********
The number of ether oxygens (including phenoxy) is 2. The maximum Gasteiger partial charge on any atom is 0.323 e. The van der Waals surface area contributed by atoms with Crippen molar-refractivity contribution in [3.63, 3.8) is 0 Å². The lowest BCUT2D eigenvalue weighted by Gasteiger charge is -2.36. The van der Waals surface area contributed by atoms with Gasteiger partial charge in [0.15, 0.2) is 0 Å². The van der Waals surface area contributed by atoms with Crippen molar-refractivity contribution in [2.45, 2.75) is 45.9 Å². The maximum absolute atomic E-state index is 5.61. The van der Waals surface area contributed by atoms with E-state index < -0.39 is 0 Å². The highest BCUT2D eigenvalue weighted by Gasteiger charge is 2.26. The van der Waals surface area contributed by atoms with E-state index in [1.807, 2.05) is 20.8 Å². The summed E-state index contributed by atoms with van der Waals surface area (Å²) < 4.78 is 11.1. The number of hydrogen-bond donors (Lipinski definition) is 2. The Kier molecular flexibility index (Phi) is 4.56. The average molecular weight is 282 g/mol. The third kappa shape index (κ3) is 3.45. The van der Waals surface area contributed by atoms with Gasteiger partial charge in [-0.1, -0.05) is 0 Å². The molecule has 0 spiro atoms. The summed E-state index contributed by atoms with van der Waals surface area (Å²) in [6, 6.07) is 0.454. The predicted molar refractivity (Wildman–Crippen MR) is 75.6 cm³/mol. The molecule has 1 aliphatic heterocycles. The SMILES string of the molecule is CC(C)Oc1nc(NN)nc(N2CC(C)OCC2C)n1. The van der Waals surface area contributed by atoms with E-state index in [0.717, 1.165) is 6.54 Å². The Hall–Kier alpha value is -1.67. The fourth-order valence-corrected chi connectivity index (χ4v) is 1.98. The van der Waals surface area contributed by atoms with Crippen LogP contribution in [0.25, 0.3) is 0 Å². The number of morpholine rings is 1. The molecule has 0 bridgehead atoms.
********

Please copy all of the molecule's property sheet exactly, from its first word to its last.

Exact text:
The number of ether oxygens (including phenoxy) is 2. The maximum Gasteiger partial charge on any atom is 0.323 e. The van der Waals surface area contributed by atoms with Crippen molar-refractivity contribution in [3.63, 3.8) is 0 Å². The lowest BCUT2D eigenvalue weighted by Gasteiger charge is -2.36. The van der Waals surface area contributed by atoms with Gasteiger partial charge in [0.15, 0.2) is 0 Å². The van der Waals surface area contributed by atoms with Crippen molar-refractivity contribution in [2.45, 2.75) is 45.9 Å². The maximum absolute atomic E-state index is 5.61. The van der Waals surface area contributed by atoms with E-state index < -0.39 is 0 Å². The highest BCUT2D eigenvalue weighted by Gasteiger charge is 2.26. The van der Waals surface area contributed by atoms with E-state index in [1.807, 2.05) is 20.8 Å². The summed E-state index contributed by atoms with van der Waals surface area (Å²) < 4.78 is 11.1. The number of hydrogen-bond donors (Lipinski definition) is 2. The Kier molecular flexibility index (Phi) is 4.56. The average molecular weight is 282 g/mol. The third kappa shape index (κ3) is 3.45. The van der Waals surface area contributed by atoms with Gasteiger partial charge in [-0.1, -0.05) is 0 Å². The molecule has 0 spiro atoms. The summed E-state index contributed by atoms with van der Waals surface area (Å²) in [6, 6.07) is 0.454. The predicted molar refractivity (Wildman–Crippen MR) is 75.6 cm³/mol. The molecule has 1 aliphatic heterocycles. The SMILES string of the molecule is CC(C)Oc1nc(NN)nc(N2CC(C)OCC2C)n1. The van der Waals surface area contributed by atoms with E-state index in [0.717, 1.165) is 6.54 Å². The Hall–Kier alpha value is -1.67. The fourth-order valence-corrected chi connectivity index (χ4v) is 1.98. The van der Waals surface area contributed by atoms with Crippen LogP contribution in [0.25, 0.3) is 0 Å². The number of morpholine rings is 1. The molecule has 0 bridgehead atoms.